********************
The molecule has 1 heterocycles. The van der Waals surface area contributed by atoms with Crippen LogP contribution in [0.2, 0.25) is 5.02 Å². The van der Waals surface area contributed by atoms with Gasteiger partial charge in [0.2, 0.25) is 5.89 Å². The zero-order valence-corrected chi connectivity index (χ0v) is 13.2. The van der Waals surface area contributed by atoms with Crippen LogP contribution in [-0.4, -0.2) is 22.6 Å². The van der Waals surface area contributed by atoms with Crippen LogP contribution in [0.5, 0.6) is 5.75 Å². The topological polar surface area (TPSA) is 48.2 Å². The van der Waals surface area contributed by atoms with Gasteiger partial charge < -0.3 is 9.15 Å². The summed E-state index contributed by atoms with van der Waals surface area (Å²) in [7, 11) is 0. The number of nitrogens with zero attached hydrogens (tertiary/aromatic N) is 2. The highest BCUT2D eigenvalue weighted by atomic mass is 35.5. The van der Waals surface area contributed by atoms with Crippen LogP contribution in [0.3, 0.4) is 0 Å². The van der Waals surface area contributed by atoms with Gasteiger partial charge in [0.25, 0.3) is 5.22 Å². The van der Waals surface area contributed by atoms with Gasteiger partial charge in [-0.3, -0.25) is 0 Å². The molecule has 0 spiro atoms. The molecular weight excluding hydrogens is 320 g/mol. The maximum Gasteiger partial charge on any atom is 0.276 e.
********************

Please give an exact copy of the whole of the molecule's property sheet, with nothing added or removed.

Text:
The molecule has 1 heterocycles. The van der Waals surface area contributed by atoms with Crippen LogP contribution in [0.2, 0.25) is 5.02 Å². The van der Waals surface area contributed by atoms with Gasteiger partial charge in [0.2, 0.25) is 5.89 Å². The zero-order valence-corrected chi connectivity index (χ0v) is 13.2. The van der Waals surface area contributed by atoms with Crippen LogP contribution in [-0.4, -0.2) is 22.6 Å². The van der Waals surface area contributed by atoms with Crippen LogP contribution in [0.5, 0.6) is 5.75 Å². The topological polar surface area (TPSA) is 48.2 Å². The van der Waals surface area contributed by atoms with Gasteiger partial charge < -0.3 is 9.15 Å². The summed E-state index contributed by atoms with van der Waals surface area (Å²) in [7, 11) is 0. The number of nitrogens with zero attached hydrogens (tertiary/aromatic N) is 2. The highest BCUT2D eigenvalue weighted by atomic mass is 35.5. The van der Waals surface area contributed by atoms with Crippen LogP contribution in [0.3, 0.4) is 0 Å². The van der Waals surface area contributed by atoms with Gasteiger partial charge in [0.25, 0.3) is 5.22 Å². The van der Waals surface area contributed by atoms with Gasteiger partial charge in [-0.3, -0.25) is 0 Å². The molecule has 0 spiro atoms. The molecular weight excluding hydrogens is 320 g/mol. The maximum Gasteiger partial charge on any atom is 0.276 e.